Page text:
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Many gardeners have sandy soil, which tends to drain fast and holds few nutrients. It’s not the ideal soil for growing large vegetables and flowers, but with a little work you can make it work. The key is to keep moisture in the soil.

Sandy Uprooted Trees by the Thousands

The best solution becoming sandy is to use organic matter to increase the soil’s ability to hold water and nutrients. Good compost, manure, vermiculite and coconut coir are all excellent choices. Adding these materials helps sandy soil retain water by slowing down the flow of rainwater and reducing evaporation. They also help the soil bind sand particles and absorb and hold nutrients.

Organic matter is also critical in helping sandy soils be more hospitable to the bacteria and fungi that make up the “glue” of healthy soils. The easiest way to do this is to add good garden compost that contains a high percentage of humic acid. This helps break down the organic matter into a form that is easily absorbed by soil roots.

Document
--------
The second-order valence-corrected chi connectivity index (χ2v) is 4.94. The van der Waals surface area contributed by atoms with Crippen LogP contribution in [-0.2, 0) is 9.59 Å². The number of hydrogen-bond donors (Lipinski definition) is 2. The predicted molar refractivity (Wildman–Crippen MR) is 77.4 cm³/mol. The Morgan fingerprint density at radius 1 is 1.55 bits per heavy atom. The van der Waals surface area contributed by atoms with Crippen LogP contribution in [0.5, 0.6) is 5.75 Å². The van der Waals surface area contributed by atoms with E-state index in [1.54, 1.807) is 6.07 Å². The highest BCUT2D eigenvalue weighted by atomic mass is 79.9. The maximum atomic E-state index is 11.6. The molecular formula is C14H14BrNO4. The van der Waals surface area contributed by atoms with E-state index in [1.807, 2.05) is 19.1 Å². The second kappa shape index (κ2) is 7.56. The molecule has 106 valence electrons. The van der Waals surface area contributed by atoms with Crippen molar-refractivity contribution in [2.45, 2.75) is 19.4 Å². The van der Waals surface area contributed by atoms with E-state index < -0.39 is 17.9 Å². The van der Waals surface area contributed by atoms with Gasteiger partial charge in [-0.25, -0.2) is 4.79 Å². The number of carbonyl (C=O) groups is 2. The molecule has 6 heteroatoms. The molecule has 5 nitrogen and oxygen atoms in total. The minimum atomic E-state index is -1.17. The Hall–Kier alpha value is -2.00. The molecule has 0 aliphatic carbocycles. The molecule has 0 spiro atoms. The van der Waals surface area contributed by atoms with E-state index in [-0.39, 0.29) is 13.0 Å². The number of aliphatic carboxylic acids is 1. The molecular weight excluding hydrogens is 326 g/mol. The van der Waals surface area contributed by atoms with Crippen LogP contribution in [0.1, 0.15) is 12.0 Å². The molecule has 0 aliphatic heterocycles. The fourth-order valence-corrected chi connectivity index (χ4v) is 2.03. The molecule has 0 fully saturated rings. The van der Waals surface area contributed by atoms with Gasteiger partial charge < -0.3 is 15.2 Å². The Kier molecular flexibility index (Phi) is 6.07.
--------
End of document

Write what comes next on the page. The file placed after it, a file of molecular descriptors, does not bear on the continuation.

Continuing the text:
Using these methods will eventually turn your sandy soil into a loamy texture. But they are not permanent solutions, and your soil will revert back to its original hydrophobic state once these materials are used up. If you want a long term solution then consider clay soil amendments such as kaolin clay, which will permanently change the composition of your soil to never be hydrophobic again. Then your soil will stay moist, nutrient rich and able to develop the biology of organisms and fungi needed to support plant root growth.


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